My oldest is ten years old, officially a “tween,” as she’s informed me. I suppose this means a lot of things, but one of the most fun is that as her mom, I have a legitimate reason to listen to pop music. Unironically. Because that’s what she likes, so that’s what we listen to, along with showtunes and worship songs, country music and what has somehow become “oldies.” I’m listening to the music with her and because of her, and that’s a parenting perk I’m happy to receive.
One of my daughter’s favorite artists for a while now is Shawn Mendes, and she — fine, I — was excited to hear a new song from him recently. As I caught some of the lyrics coming out of our car’s speakers, I was relieved we were pulling into our garage. While I might be able to convince myself I’m a cool mom who listens to cool music, all street cred flies out the window when I begin openly weeping at lines written by 19-year-old pop stars.
A few days later, I heard the entire song alone in the car, and sure enough, I teared up. Amidst cries for help and descriptions of anxiety or depression or some other unnamed but relateable struggle, the singer repeats these words:
Sometimes I feel like giving up
But I just can’t
It isn’t in my blood
The tears that lined my face weren’t the result of sadness for the pop star on my radio. I cried because I feel that truth in my own life, in my own family. Every single one of us — on every side, on every branch — struggles with something or some things. And yet we don’t give up. We fight. We keep going. Not always immediately or well or happily, but giving up isn’t in my blood.
I thought about that as I nodded my head to the song, tapping my steering wheel for emphasis. Yes! I’m strong! That’s who I am! I thought proudly.
And then I thought about my daughter, who broke her leg three months ago. I thought about how incredibly hard her experience has been, how painful it’s been to encourage her and motivate her and watch her give up over and over again. I thought about how many times I’ve snapped in the past three months, yelling that she is not allowed to say the word can’t anymore. And then I thought about how this song is the exact thing I’ve been trying to tell her — that she can’t can’t, that she can’t give up, that she can’t be anything other than strong and fierce and brave.
After all, it’s not in my blood, and it’s not in hers.
But then new tears sprang up for a completely different reason. I thought about how many times I have, in fact, given up and quit, how many times I have been anything other than strong or fierce or brave. And I remembered that even though I couldn’t stand on my own or take another step or handle one more blow, it was okay.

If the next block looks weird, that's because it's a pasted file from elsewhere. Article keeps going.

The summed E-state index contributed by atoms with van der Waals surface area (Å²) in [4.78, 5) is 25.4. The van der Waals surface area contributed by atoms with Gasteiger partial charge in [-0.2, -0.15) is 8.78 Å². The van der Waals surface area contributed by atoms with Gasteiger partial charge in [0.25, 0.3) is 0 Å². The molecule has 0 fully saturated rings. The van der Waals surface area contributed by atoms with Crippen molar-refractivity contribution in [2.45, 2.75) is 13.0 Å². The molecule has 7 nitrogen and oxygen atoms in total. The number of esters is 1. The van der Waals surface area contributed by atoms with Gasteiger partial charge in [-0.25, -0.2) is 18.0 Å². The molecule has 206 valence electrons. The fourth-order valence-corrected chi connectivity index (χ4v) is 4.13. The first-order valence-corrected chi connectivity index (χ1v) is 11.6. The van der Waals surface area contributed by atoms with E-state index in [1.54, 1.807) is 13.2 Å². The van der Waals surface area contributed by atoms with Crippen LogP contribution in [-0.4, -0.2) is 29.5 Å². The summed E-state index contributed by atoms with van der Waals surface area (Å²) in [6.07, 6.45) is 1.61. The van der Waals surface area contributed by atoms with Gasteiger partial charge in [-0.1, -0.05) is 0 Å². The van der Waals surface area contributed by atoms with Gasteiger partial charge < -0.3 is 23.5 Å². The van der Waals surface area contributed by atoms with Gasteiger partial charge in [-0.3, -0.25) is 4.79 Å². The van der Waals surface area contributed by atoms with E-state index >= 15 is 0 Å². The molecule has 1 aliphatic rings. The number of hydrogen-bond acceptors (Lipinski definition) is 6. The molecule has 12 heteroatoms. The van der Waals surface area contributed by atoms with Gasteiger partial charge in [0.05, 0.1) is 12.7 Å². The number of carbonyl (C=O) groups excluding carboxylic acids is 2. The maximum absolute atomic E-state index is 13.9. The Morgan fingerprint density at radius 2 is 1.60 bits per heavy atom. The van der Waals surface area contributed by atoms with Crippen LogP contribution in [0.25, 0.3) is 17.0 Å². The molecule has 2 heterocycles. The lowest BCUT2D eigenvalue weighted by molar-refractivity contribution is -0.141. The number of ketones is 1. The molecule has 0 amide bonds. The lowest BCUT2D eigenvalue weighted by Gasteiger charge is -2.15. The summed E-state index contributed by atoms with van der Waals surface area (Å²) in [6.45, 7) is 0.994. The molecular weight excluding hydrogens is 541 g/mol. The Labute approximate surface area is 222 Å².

The truth is giving up actually is in my blood. I’m just as weak and fallible and human as the next person. And just like all the pep talks and motivational posters and fight songs and inspiring books can’t force my daughter to face challenges with strength and courage, nothing can change my own tendency to run away, to give up, to quit. I can’t will either one of us into new personalities, new abilities, new DNA.
Long after I listened to that song, the chorus played in my head on a loop, weaving in and out of my thoughts. The more those lyrics wove through my brain, the more the word blood rang in my ears and my heart. And then the tune changed, and I remembered another song about blood:
Would you be free from the burden of sin?
There’s power in the blood, power in the blood;
Would you o’er evil a victory win?
There’s wonderful power in the blood.
There is power, power, wonder-working power
In the blood of the Lamb.
There is power, power, wonder-working power
In the precious blood of the Lamb.
In what might be the strangest mash-up of our day, I suddenly had an old Baptist hymn mixing with this new pop song until I had to Google the lyrics for both to separate them again. “There’s Power in the Blood” has several verses, but the short version was summed up long ago in Philippians. We can do all things not because it’s in our blood but because it’s in His.
Giving up is in my blood just like it’s in my daughter’s and just like it’s in everyone else’s. We share that DNA as humans, and no nature or nurture can change it. But Jesus and His blood becomes ours and overwrites our genetic code, our predispositions, our weakness, and giving up is most certainly not in His blood.
I don’t know what you’re facing right now, but no matter what is in your path today or what’s coming tomorrow, you can feel secure in the strength Jesus offers you. You can rest in the knowledge that giving up and giving in are not in His blood, and He’s given us that power along with our salvation.
You can do this, whatever this is. You can stand up, you can fight back, you can hold on. Don’t give up, friend. It isn’t in His blood.